When we were awaiting orders we dreamed at all the amazing possibilities for our first duty station. I never dreamed I would ever move away from my home town, let alone, home state. Then there we were waiting to see if we would be moving to another country. When the word came in it was a like a bomb had gone off. We didn’t know what to think or how to react. We were scrambling to pick up the pieces and quickly get our affairs in order. We didn’t get Germany as we had always dreamed, and what we did wasn’t even on our radio as a possibility. But there we were faced with a realization we needed to get packing… and fast.
One of the steps you take when moving to a new base is often clearing EFMP. If you don’t know what EFMP is, take a quick read over at a article we wrote a while back. For the rest of us, lets move on.
During our personal process of EFMP screening when leaving our last post we had to go through the EFMP clearance process. What we told was a scary realization we had not realized was going to be a issue. Due to the medical radius of the base we were currently at, we, as dependents, were told we could never reside there again (there are always ways around this). Why? The medical radius for that particular base was 40 miles. Care for my child had to be within those 40 miles. It was not! It was a 3 hour one way drive to a larger city to find the medical specialty he needed for care and his weekly medical treatments. That’s right folks. I was drive 3 hours one way for a 30 minute appointment 2-4 times a week! A WEEK!!!!!
So the questions come. I know your thinking them.
1) How were you still stationed at the post if you were traveling outside the medical radius that often for care?
Our son was diagnosed with his medical condition after we had been stationed at the base. They were in a frantic search for someone in the state to be able to manage his care. Due to the isolated location of the base, honestly, there was no medical care within the 40 miles. So (here is where an exception comes in), somewhere along the lines they approved his EFMP paperwork that stated he needed said medical care outside of the radius. It seems however, some where along the way no one really noticed how far we were driving. Upon exiting and pcsing from said base, this is when they caught it and said there was no way we could live there as dependents.
2) If you can’t live there as dependents what happens if your spouse is stationed there?
Great question. No real answer. We have yet to reach that point, but I have a feeling we are going to get our answer shortly. Due to the high specialty of the medical care Bug needs and the combination of the MOS Hubs does, we are very limited to bases that can accommodate both. We are literally currently trying to figure this out. However, from I have have been told in the past it would resemble something like an unaccompanied tour for Hubs. Which will not fly with me. Sorry, but separating me and three small children (all requiring specialized care) from my husband will require you to sedate me and lock me up. All that will do is create more hardship on my family. I would rather drive 3 hours for a 30 min appointment to be able to keep our family together. But there in lines a greater question- would staying together do you more harm than good?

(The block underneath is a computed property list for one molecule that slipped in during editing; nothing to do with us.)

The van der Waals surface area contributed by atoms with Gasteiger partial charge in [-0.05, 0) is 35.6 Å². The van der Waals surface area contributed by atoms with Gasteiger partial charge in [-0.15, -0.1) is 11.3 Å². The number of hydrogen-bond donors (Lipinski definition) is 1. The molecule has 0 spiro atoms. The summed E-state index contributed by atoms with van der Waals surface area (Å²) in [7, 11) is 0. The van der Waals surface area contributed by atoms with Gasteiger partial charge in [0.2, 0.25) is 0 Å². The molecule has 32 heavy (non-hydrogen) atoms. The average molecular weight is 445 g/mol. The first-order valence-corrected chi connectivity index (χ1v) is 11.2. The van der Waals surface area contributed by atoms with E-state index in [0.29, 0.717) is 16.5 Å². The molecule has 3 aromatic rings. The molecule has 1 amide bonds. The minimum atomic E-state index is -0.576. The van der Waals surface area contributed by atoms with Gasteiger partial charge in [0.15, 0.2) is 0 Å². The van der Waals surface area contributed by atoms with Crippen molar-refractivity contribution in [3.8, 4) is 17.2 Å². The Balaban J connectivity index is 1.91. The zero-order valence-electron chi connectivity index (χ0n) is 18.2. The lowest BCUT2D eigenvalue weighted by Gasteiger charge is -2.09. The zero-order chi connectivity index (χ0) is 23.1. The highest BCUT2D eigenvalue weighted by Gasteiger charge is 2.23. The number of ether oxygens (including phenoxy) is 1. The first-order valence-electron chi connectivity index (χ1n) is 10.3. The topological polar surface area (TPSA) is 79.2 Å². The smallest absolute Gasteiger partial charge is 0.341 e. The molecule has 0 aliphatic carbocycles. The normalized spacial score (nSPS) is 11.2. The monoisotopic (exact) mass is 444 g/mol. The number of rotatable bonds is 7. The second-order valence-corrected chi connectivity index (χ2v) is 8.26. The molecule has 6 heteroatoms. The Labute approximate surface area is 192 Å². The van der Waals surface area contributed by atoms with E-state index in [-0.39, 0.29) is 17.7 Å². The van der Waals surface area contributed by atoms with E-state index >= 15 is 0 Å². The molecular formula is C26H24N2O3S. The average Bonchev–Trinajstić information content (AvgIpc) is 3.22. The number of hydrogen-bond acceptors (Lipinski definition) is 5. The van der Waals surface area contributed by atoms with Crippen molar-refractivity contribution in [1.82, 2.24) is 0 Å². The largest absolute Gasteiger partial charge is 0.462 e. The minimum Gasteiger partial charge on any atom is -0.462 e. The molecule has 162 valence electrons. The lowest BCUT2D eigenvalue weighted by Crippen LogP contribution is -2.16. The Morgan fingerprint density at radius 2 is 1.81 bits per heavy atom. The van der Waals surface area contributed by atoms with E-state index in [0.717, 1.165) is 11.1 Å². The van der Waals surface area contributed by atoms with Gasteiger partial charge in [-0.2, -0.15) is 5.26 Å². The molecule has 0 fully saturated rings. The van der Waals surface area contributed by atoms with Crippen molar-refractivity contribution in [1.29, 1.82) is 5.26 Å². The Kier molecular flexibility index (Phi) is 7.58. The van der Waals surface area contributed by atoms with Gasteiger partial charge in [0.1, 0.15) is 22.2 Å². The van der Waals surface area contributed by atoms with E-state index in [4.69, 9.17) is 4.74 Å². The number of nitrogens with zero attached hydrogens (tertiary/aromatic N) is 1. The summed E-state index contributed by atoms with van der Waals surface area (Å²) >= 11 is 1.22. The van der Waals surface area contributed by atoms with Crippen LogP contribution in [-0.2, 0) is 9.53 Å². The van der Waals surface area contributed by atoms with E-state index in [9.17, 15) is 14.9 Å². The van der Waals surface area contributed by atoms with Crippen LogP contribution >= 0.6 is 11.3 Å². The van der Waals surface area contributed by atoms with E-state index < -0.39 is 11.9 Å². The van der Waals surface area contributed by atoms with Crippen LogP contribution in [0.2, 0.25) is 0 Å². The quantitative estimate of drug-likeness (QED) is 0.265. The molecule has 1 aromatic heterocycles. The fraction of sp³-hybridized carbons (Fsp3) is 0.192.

3) What is the medical radius for my base?
In order to find that out you will need to contact your base or your gaining base EFMP office. Every base is different. Some bases have larger radius than others.
4) What will happen if you can’t find a base with medical needs and your husbands job?
Another amazing question and another one I am in the process of discovering. Where there is a will there is a way. The way? Talking to my children’s doctors and explaining to them the situation. If we are having this issues, I am sure other families in the past have had similar if not the same issues. And I am sure the mommy in that family was just as feisty as me to find a way to make it all happen.
5) Do you want to move?
That is the question of the year. I have also wrote about this a bit earlier this year; the first time we were told we were pcsing (which was a lie!). We are now facing the same situation again, just a different base. Yes, we want to move. There are so many reasons that will end up being another post.
Ideally in the end we will move to a base that will have both the medical care we need and Hubs job. Realistically that will probably never happen and we might be stuck in paradise forever. If not paradise forever, then an base with limited medical access that will require weekly road trips but our family will be together.